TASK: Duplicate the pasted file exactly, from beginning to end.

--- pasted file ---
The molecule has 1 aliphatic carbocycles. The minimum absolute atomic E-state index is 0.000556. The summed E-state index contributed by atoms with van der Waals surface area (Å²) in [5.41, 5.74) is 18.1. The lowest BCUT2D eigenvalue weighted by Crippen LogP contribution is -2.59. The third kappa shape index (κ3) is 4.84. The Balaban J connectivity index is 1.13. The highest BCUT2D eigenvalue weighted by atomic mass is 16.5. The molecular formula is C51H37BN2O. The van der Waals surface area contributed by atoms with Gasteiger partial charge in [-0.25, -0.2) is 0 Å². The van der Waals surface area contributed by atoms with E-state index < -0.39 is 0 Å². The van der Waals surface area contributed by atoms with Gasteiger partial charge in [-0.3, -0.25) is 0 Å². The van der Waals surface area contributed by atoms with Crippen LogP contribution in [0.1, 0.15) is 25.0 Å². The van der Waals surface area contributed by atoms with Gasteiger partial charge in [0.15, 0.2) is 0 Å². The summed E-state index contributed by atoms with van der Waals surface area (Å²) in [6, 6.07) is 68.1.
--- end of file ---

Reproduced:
The molecule has 1 aliphatic carbocycles. The minimum absolute atomic E-state index is 0.000556. The summed E-state index contributed by atoms with van der Waals surface area (Å²) in [5.41, 5.74) is 18.1. The lowest BCUT2D eigenvalue weighted by Crippen LogP contribution is -2.59. The third kappa shape index (κ3) is 4.84. The Balaban J connectivity index is 1.13. The highest BCUT2D eigenvalue weighted by atomic mass is 16.5. The molecular formula is C51H37BN2O. The van der Waals surface area contributed by atoms with Gasteiger partial charge in [-0.25, -0.2) is 0 Å². The van der Waals surface area contributed by atoms with E-state index < -0.39 is 0 Å². The van der Waals surface area contributed by atoms with Gasteiger partial charge in [-0.3, -0.25) is 0 Å². The van der Waals surface area contributed by atoms with Crippen LogP contribution in [0.1, 0.15) is 25.0 Å². The van der Waals surface area contributed by atoms with Gasteiger partial charge in [0.15, 0.2) is 0 Å². The summed E-state index contributed by atoms with van der Waals surface area (Å²) in [6, 6.07) is 68.1.